For the past couple of weeks, sports fans have been talking about the new Sports Illustrated cover and photos for the magazine’s highly-anticipated annual body issue. And while the stripped-down issue is still commanding attention, SI hasn’t wasted any time in giving fans another magazine issue to talk about, as it’s been revealed that transgender sports icon Caitlyn Jenner has landed the cover of a seperate issue of SI.
According to media reports, rumors were spreading weeks ago that Jenner was to be one of the athletes that would pose nude for the magazine’s body issue. But it looks like either Jenner changed her mind or SI always intended for her to grace the follow-up cover because Jenner is fully clothed and rocking her 1976 Olympic gold medal for an issue that is dedicated to celebrating the 40th anniversary of Jenner’s historic Olympic win.
“Thank you @SportsIllustrated for taking me back down my Olympic memory lane. It was an honor! See the full story and video at SI.com/jenner #goldalltheway #40yearslater #olympics,” Jenner captioned a post of the cover on Instagram.
In the issue, Jenner revealed that, unlike most other Olympic winners, she keeps her gold medal inside of her nail drawer instead of on display in her home.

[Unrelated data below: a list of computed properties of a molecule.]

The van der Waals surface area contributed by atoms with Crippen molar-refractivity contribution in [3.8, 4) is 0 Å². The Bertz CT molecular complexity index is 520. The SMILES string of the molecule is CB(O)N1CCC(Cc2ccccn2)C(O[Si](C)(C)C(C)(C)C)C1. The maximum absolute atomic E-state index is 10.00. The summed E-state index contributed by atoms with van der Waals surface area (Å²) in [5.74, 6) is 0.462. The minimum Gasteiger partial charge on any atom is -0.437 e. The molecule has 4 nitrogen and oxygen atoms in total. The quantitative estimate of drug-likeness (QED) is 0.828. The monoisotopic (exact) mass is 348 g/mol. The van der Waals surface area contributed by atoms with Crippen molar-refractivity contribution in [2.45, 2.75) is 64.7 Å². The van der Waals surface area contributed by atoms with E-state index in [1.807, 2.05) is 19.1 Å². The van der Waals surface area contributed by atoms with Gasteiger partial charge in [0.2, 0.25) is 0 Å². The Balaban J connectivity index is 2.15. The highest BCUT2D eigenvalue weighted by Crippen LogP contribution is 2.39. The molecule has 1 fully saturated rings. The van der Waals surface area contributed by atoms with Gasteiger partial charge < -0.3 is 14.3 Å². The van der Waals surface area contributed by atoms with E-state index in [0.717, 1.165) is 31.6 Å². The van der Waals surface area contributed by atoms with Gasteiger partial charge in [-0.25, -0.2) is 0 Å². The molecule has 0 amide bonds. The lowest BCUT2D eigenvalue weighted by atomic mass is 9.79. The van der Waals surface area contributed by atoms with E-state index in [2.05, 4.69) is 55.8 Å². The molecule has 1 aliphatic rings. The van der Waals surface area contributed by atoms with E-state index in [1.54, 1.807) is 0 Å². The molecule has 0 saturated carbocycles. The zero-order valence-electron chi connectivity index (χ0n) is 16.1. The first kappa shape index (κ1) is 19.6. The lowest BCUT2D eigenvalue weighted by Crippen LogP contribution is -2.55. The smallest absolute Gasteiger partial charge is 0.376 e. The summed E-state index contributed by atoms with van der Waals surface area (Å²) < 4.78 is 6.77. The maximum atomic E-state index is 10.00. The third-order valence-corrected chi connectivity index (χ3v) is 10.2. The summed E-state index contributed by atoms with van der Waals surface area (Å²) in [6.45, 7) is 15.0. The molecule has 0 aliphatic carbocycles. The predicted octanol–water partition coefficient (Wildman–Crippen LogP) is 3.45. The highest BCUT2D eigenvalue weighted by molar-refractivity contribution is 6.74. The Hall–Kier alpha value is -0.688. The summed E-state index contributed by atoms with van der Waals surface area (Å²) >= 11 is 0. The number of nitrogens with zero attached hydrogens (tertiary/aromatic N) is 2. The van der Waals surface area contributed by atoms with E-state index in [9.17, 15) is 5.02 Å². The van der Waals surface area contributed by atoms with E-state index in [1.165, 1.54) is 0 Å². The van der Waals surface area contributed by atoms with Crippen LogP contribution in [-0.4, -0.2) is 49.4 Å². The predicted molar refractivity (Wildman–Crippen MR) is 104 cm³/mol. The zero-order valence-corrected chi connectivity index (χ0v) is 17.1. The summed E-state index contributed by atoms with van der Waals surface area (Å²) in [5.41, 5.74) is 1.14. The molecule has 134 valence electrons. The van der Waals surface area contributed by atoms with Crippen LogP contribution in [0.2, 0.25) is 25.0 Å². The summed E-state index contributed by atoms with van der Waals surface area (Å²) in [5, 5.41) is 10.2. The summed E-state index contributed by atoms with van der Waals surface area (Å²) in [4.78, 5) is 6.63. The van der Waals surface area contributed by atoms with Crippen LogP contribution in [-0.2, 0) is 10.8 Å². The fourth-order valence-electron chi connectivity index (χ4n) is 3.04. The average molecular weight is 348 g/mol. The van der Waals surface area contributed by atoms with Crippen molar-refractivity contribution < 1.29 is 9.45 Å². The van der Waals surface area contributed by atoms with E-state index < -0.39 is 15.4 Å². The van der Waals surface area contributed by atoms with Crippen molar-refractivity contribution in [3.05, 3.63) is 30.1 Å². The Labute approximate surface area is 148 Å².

“It was great for the kids at show-and-tell,” said Jenner before explaining that she wore the medal as a way to bring attention to transgender issues. “It’s a picture that brings attention to this issue,” Jenner said. “That’s the important thing. That’s why I wore the medal.”
Jenner also looked back on her ’76 win, in which she set a new world decathlon record, and explained that she actually hated her body during that era of her life when she still identified as a man.
“I was big and thick and masculine,” she added. “The rest of the world thought it was this Greek god kind of body. I hated it. But it’s what I was given, so I just tried to do the best I could with it.”
Despite her negative feelings about her old body, Jenner explained that she will always look back with fondness over her old life as an Olympic champion.
“I loved Bruce,” she said. “I still love him today. I like what he did and the way he set an example for hard work and dedication. I’m proud of that part of my life. But this woman was living inside me, all my life, and it reached the point where I had to let her live and put Bruce inside. And I am happier, these last 12 months, than I’ve ever been in my life.”